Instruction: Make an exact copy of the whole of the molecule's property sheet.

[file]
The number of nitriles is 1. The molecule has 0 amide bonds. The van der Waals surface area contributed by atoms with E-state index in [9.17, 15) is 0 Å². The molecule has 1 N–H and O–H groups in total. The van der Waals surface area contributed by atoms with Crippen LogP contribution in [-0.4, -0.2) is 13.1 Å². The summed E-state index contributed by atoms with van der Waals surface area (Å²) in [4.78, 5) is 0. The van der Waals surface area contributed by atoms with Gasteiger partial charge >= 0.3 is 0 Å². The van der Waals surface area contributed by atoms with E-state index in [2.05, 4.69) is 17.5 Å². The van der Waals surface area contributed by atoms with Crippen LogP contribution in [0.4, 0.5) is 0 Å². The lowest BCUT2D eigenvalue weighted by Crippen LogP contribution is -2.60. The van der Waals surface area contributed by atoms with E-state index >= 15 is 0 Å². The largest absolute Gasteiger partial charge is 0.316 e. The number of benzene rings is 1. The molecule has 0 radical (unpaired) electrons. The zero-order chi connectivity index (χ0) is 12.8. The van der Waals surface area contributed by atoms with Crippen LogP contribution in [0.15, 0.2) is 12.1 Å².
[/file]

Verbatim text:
The number of nitriles is 1. The molecule has 0 amide bonds. The van der Waals surface area contributed by atoms with E-state index in [9.17, 15) is 0 Å². The molecule has 1 N–H and O–H groups in total. The van der Waals surface area contributed by atoms with Crippen LogP contribution in [-0.4, -0.2) is 13.1 Å². The summed E-state index contributed by atoms with van der Waals surface area (Å²) in [4.78, 5) is 0. The van der Waals surface area contributed by atoms with Gasteiger partial charge >= 0.3 is 0 Å². The van der Waals surface area contributed by atoms with E-state index in [2.05, 4.69) is 17.5 Å². The van der Waals surface area contributed by atoms with Crippen LogP contribution in [0.4, 0.5) is 0 Å². The lowest BCUT2D eigenvalue weighted by Crippen LogP contribution is -2.60. The van der Waals surface area contributed by atoms with E-state index >= 15 is 0 Å². The largest absolute Gasteiger partial charge is 0.316 e. The number of benzene rings is 1. The molecule has 0 radical (unpaired) electrons. The zero-order chi connectivity index (χ0) is 12.8. The van der Waals surface area contributed by atoms with Crippen LogP contribution in [0.15, 0.2) is 12.1 Å².